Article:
The Three Reasons to Buy a Franchise

The Three Reasons to Buy a Franchise

And Why So Many Franchisors Get This Wrong

Thomas Scott, CEO, Home Run Franchises and Brand Journalists

I recently joined a franchise industry podcast with John Hayes, head of the Titus Center for Franchising at Palm Beach Atlantic University. The subject of this podcast was what are the reasons to buy a franchise and why do so many franchisors make recruitment mistakes?

I think if you ask most people – including most franchise industry professionals – why you should buy a franchise, you’ll get answers that say something like these statements:

  • A franchise is a great way to generate wealth
  • A franchise is a good way to gain control over your life
  • Franchises have training programs
  • Franchises have marketing systems
  • You get a proven business model with a franchise

And so on!

Here’s my answer:

I think the above statements miss the mark and are so overused, they’ve risen to the level of jargon in our industry. To call a word or phrase jargon is to imply that it is so overused it lacks meaning at all.  I think the above statements fall into that category!

When I think about the work I’ve done in my career franchising seven franchise brands, owning a dozen different franchise units and as a supplier growing over 350 franchise brands and helping teams recruit over 12,000 individual franchisees, here’s what I think are the important answers to this fundamental question:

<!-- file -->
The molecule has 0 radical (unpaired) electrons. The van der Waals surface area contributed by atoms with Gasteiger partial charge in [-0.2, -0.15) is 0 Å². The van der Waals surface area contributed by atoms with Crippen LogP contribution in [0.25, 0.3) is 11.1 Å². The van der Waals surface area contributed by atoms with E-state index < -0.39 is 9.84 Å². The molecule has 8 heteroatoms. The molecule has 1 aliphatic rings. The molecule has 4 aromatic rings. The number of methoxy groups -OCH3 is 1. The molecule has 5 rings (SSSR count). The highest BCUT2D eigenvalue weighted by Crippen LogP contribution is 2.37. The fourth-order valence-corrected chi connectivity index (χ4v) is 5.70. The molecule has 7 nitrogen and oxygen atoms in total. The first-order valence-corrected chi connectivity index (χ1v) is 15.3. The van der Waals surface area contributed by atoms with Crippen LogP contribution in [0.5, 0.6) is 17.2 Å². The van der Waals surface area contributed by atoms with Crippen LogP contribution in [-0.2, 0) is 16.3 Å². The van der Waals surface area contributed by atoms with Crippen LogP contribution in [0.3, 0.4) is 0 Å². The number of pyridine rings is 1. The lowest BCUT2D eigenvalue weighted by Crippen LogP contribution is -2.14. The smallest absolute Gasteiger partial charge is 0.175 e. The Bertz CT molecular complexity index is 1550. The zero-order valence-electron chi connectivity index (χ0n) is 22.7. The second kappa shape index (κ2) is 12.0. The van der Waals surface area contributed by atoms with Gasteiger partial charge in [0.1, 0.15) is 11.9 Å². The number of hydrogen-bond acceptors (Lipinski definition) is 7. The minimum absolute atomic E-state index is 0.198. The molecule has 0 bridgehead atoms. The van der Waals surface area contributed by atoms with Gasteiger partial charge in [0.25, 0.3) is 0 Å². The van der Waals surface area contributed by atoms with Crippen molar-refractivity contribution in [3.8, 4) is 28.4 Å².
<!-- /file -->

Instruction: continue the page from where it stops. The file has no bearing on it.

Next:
1.    In the era we are in where people are focused on income inequality, diversity and inclusion, privilege, and fairness of opportunity (or a lack thereof for some populations) purchasing a franchise is THE SINGLE BEST WAY FOR ANY INDIVIDUAL TO PARTICIPATE IN OUR ECONOMY AT THEIR FULL MARKET VALUE.

Let me repeat – if you want to maximize your personal value and receive the maximum benefit you can for your time and work, owning a franchise offers you the fastest path to accomplish this goal.

When you work in a job, you abdicate what your full value is, letting the actual business owner generate the difference in what you get paid and what they generate in sales. The tradeoff is regular pay. That’s it.

When you own a franchise, you become the person generating the market rate for your service.

Why is this important?

Franchising is just like the Army. The Army doesn’t care what the color of your skin is, what your heritage or race is, how much money your family has or what privilege you arrived on the scene with. They just care that you meet the physical requirements and can operate a weapon. That’s it. They allow EVERYONE to BE ALL THEY CAN BE. Go to basic training, join your unit and follow the regulations and you’ll thrive. Sounds a LOT like franchising to me!

Franchising does too!

If you have the drive, passion, and hunger to own a business and you have the minimum financial resources to get started, you can find a home in franchising. We want top performers and the more diverse the better.

According to Franchising World, the minority ownership rate of franchises is 26% compared to a 19% minority ownership rate of non-franchised small businesses. Black-owned franchises specifically earn 2.2 times more, on average, than Black-owned independent businesses.

If you care about diversity issues, want to see more people find a career that doesn’t involve college debt or want to see more opportunities for disaffected populations, look to the franchise industry. We outpace the rest of American business, and the gap is growing.